Lincoln’s deftness in word choice is matched by his artistry of sentence form. Among the often-noticed features of Lincoln’s sentence style is his fondness for antithesis. This pattern is hardly Lincoln’s invention. It is one of the oldest forms recommended in rhetorical style manuals and in Aristotle’s Topics as the purest form of the argument from contraries. The formally correct antithesis places opposed wording in parallel syntactic positions: little note nor long remember/ what we say here // never forget/ what they did here.
A figure like antitheses can be formed in languages that carry meaning in inflectional endings as well as in English where word order is crucial, but other figures do not translate as easily. For example, the figure polyptoton requires carrying a term through case permutations. Had Lincoln been writing in Latin, the great concluding tricolon of the speech could have been the jangle populi, populo, populo, the genitive of the people, the ablative by the people, and the dative for the people. But English requires prepositional phrases to do what Latin does in case endings, and in this case a constraint yields a great advantage in prosody. For once listeners pick up the meter of the first and second phrase, they are prepared for the third and their satisfied expectation is part of the persuasiveness of the phrasing.
In all languages, rhetorical discourse springs from situations fixed in time and space. It responds to pressing events, addresses particular audiences and is delivered in particular places that can all be referred to with deictic or “pointing” language linking text to context. Much of the Gettysburg Address defines its own immediate rhetorical situation. Lincoln locates “we,” speaker and audience, on a portion of a great battlefield in a continuing war, and he dwells on the immediacy of this setting in space and time by repeating the word here six times (a seventh in one version, an eighth in another). This often-noted repetition is critical in Lincoln’s purpose. The speech opens in the past and closes in the future, but most of it is in the speaker and listeners’ “here” and “now” so that, held in that place and moment, a touching, a transaction can occur between the dead who gave their last full measure of devotion, and the living who take increased devotion from them.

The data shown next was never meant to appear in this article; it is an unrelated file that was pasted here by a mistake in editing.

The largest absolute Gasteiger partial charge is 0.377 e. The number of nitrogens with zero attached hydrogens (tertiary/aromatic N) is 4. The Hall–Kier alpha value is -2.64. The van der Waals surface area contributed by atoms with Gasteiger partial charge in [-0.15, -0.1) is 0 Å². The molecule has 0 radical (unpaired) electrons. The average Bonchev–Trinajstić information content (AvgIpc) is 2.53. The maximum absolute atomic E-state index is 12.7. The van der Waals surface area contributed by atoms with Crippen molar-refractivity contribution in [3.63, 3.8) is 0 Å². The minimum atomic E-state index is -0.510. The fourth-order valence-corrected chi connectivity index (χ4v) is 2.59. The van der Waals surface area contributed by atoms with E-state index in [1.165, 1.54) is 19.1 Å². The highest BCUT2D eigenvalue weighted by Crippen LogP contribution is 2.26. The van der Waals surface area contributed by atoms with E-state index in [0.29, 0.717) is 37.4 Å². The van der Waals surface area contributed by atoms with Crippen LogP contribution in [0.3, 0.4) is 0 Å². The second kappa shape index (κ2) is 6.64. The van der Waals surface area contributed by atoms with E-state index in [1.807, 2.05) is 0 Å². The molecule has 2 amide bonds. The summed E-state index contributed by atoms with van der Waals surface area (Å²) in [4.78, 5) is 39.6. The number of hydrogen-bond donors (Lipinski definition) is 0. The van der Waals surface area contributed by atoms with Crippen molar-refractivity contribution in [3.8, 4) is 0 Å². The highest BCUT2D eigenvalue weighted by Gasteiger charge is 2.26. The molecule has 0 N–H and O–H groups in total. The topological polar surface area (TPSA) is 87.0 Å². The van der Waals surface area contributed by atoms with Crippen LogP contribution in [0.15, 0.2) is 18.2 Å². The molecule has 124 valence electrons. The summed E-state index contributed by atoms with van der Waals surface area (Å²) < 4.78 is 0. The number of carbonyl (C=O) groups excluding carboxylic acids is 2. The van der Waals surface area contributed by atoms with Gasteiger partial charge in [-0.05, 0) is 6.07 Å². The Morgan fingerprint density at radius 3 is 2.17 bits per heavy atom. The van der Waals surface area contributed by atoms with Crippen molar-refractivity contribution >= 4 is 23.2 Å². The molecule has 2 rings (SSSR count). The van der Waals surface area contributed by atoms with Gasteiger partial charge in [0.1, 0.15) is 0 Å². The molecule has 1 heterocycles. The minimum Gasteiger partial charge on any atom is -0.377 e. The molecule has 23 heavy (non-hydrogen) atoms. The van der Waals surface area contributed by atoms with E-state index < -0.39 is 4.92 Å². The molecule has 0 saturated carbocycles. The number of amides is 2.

The Gettysburg Address is profoundly the speech of a moment in our history and it is altogether fitting and proper to remember its anniversary. Yet whenever it is read or spoken it seems to belong to that moment. How is that possible? Because languages like English not only express the situation of an utterance, they also recreate that situation when the language is experienced anew. In this way, read or heard again, the Address once more performs a transaction between America’s honored dead, its author now included, and its living citizens affirming their faith in government of, by and for the people, repeating its language into the future.
Jeanne Fahnestock is Professor Emeritus, Department of English, the University of Maryland. She is the author of Rhetorical Style (Oxford, 2011), Rhetorical Figures in Science (Oxford, 1999), and co-author with Marie Secor of A Rhetoric of Argument (McGraw-Hill, 2004).